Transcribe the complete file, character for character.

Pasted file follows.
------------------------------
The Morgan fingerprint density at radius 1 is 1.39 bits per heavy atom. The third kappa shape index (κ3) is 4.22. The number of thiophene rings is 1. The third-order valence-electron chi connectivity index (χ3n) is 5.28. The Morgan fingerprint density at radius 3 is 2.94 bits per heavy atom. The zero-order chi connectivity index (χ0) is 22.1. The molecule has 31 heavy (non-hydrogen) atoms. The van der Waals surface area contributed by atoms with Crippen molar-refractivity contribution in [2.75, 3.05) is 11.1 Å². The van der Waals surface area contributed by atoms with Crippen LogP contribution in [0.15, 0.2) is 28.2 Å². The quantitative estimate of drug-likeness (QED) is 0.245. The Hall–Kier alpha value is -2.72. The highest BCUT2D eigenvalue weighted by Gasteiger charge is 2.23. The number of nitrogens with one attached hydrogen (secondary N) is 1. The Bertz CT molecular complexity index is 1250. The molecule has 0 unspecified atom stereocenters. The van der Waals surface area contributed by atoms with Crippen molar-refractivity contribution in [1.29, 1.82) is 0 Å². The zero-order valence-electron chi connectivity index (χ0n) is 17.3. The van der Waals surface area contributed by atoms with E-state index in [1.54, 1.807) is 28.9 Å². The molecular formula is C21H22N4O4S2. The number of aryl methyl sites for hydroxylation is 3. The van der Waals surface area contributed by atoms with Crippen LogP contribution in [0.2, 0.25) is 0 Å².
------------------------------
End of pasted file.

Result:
The Morgan fingerprint density at radius 1 is 1.39 bits per heavy atom. The third kappa shape index (κ3) is 4.22. The number of thiophene rings is 1. The third-order valence-electron chi connectivity index (χ3n) is 5.28. The Morgan fingerprint density at radius 3 is 2.94 bits per heavy atom. The zero-order chi connectivity index (χ0) is 22.1. The molecule has 31 heavy (non-hydrogen) atoms. The van der Waals surface area contributed by atoms with Crippen molar-refractivity contribution in [2.75, 3.05) is 11.1 Å². The van der Waals surface area contributed by atoms with Crippen LogP contribution in [0.15, 0.2) is 28.2 Å². The quantitative estimate of drug-likeness (QED) is 0.245. The Hall–Kier alpha value is -2.72. The highest BCUT2D eigenvalue weighted by Gasteiger charge is 2.23. The number of nitrogens with one attached hydrogen (secondary N) is 1. The Bertz CT molecular complexity index is 1250. The molecule has 0 unspecified atom stereocenters. The van der Waals surface area contributed by atoms with Crippen molar-refractivity contribution in [1.29, 1.82) is 0 Å². The zero-order valence-electron chi connectivity index (χ0n) is 17.3. The van der Waals surface area contributed by atoms with E-state index in [1.54, 1.807) is 28.9 Å². The molecular formula is C21H22N4O4S2. The number of aryl methyl sites for hydroxylation is 3. The van der Waals surface area contributed by atoms with Crippen LogP contribution in [0.2, 0.25) is 0 Å².